#9 bushbasher


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Posted 17 March 2004 - 03:00 AM

my idea is to use a motorcycle engine with a chain drive to a driveshaft system running front to back with sube diffs front and rear. The sprokets from the chain drive could be resized to get back some of the extra 3.9 reduction from the diffs.

#10 oddcomp


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Posted 17 March 2004 - 10:20 AM

just suggestion....
v drive

take your 2wd tranny and motor mount it in the middle straight not sideways like your thinking

get a v drive unit
run tranny to vdrive then vdrive to eitehr a chain box <go look up monster truck setups for what a chain drive is>

or a regular transfer case
so now all your weight is centered
instead of off to one side
and the engine is still mid mounted

v drives are used in boats but can be adapted to cars i think they make one for auto use.. i saw it on monster garage ..
and teh chain boxes well i looked and could not find tehm maybe i am thinking of a diffrent name

its essentially a a bit bigger than a shoe box with a input up high and dual outputs down low driven by a a thick heavy chain
just like a regular transfer case but with single gear range
some do have the ability to shift in and out of 4wd

i think if they are good enough to run 66" tires and a few thousand horse power then it might be good enough for a sube... :)

you could also easily make your own

oh yeah there is not differential in teh center of teh chain box
but i spose if your making your own you could adapt a lsd setup to it pretty easy .. hmmm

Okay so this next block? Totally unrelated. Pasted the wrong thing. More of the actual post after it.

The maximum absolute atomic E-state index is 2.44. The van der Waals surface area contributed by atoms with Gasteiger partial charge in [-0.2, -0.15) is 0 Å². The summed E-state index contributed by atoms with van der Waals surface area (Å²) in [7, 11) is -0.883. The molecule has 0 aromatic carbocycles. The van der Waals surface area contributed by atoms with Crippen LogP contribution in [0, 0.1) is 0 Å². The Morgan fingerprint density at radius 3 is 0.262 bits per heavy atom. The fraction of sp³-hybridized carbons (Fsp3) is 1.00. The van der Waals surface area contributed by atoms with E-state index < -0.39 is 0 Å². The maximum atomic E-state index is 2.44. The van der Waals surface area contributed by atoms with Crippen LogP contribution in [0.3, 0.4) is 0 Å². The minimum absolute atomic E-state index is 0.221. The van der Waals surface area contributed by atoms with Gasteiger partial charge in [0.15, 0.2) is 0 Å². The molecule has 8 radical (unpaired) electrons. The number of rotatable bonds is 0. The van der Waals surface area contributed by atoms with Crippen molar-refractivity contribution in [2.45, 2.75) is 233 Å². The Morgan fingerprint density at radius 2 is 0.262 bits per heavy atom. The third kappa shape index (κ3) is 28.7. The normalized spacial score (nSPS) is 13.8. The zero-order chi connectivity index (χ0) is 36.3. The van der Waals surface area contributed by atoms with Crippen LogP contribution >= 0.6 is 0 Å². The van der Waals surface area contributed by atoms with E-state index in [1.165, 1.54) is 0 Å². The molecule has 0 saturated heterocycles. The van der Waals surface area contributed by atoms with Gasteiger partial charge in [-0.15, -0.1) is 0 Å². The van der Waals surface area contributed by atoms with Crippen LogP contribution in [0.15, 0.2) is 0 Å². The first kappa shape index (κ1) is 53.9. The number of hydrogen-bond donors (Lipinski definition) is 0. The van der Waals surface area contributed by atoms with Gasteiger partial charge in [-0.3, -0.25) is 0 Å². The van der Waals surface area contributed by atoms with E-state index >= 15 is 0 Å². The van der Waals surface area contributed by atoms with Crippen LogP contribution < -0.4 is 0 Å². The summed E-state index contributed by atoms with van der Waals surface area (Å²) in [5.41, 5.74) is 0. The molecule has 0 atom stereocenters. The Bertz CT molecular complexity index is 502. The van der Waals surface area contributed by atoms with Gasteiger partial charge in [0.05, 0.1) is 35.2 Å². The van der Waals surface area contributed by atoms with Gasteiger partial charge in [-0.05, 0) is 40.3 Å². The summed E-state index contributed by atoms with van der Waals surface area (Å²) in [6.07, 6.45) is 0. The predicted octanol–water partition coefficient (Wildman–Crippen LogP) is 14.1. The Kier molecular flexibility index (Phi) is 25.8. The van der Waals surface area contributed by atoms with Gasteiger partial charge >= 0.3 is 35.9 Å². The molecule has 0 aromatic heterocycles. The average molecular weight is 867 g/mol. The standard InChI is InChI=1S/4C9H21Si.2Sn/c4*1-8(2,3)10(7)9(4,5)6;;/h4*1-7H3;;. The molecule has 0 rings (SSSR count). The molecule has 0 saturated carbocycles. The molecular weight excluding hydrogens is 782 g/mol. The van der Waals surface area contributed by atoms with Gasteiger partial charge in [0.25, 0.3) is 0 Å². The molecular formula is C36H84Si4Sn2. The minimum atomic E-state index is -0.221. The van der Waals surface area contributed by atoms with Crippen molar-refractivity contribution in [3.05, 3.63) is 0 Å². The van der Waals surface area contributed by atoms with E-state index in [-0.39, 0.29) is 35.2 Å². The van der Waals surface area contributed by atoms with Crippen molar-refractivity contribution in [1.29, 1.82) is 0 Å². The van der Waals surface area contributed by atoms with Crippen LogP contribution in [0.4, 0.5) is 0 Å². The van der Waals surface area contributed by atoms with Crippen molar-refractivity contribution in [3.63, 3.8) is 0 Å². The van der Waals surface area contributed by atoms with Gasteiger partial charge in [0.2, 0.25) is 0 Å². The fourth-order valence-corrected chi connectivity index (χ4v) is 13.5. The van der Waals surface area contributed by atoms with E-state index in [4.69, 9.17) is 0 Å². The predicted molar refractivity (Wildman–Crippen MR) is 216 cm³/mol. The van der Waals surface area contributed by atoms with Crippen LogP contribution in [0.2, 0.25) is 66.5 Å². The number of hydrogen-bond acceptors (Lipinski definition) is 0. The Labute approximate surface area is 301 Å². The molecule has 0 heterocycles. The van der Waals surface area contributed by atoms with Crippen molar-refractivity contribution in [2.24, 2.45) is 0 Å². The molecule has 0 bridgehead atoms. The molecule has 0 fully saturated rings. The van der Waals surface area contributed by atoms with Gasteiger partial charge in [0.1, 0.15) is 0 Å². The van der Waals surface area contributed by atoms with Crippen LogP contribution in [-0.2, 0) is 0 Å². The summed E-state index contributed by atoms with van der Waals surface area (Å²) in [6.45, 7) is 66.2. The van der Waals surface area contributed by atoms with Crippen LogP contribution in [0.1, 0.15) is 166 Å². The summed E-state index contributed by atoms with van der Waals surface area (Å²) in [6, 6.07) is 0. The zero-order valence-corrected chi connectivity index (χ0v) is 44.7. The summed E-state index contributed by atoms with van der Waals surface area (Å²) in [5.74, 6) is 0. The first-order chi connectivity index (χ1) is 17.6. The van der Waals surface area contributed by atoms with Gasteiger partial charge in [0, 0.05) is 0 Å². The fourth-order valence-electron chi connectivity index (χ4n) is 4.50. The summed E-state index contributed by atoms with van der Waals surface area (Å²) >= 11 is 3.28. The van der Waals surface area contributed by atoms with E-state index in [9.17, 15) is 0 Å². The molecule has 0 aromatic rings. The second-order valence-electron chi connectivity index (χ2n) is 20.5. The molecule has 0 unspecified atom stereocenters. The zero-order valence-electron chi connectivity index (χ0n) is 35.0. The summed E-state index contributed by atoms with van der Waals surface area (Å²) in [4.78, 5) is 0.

#11 SubSandRail


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Posted 17 March 2004 - 12:52 PM

I have participated in the design of several sand cars, and the biggest challenge has always been building a suspension and steering that can take a pounding.

Long travel coil-overs can cost a couple of hundred dollars each, and every time you break them jumping dunes, you pay that again. The torsion rear end of the early 80's soobs solves the strength problem without breaking the bank.

There is a lot to learn when building a car from scratch, and even after you have a rolling chassis it can cost $500 for all the little parts that are needed to make it work. Don't start unless you have a well-stocked garage available for a year, a couple of friends to help, $1000 in your pocket and $100 spare cash every payday.

If that does not describe your resources, find your local dune buggy/ sand rail guys and go help them tinker with their rigs. When you see what breaks and what holds together after each trip, you will be able to plan your rig better. Or pick a smaller project like a motorcycle powered gokart. You can improve your fabricating skills on a smaller budget and have a lot of fun.

My philosophy was "build it with inexpensive parts so I can afford to repair it".

#12 s'ko



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Posted 17 March 2004 - 02:18 PM

My philosophy was "build it with inexpensive parts so I can afford to repair it".

That's a great philosophy. I guess the main reason I was kicking the idea around was b/c I am getting a load of parts from someone and I will have a spare engine and suspension parts lying around.

There are lot's of obstacles right now to the project.
1) I am trying to pay off debt.
2) I already have a BRAT that I am playing with.
3) I have a g/f to take out. (You can see my priorities, huh? :D )

#13 SubSandRail


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Posted 17 March 2004 - 03:56 PM

No problem:

1. Start a towing business at the dunes. People are always breaking down out there. Use the money to pay off the debt and upgrade your Brat

2. Use your Brat to do the towing. You will be paid to drive on the dunes.

3. Take your G/F with you. I took my wife out to the rifle range for our first date, and she still married me. Of course she was on the Anchorage rifle team in High School, and likes to shoot anyway.

:) :) :) :) :)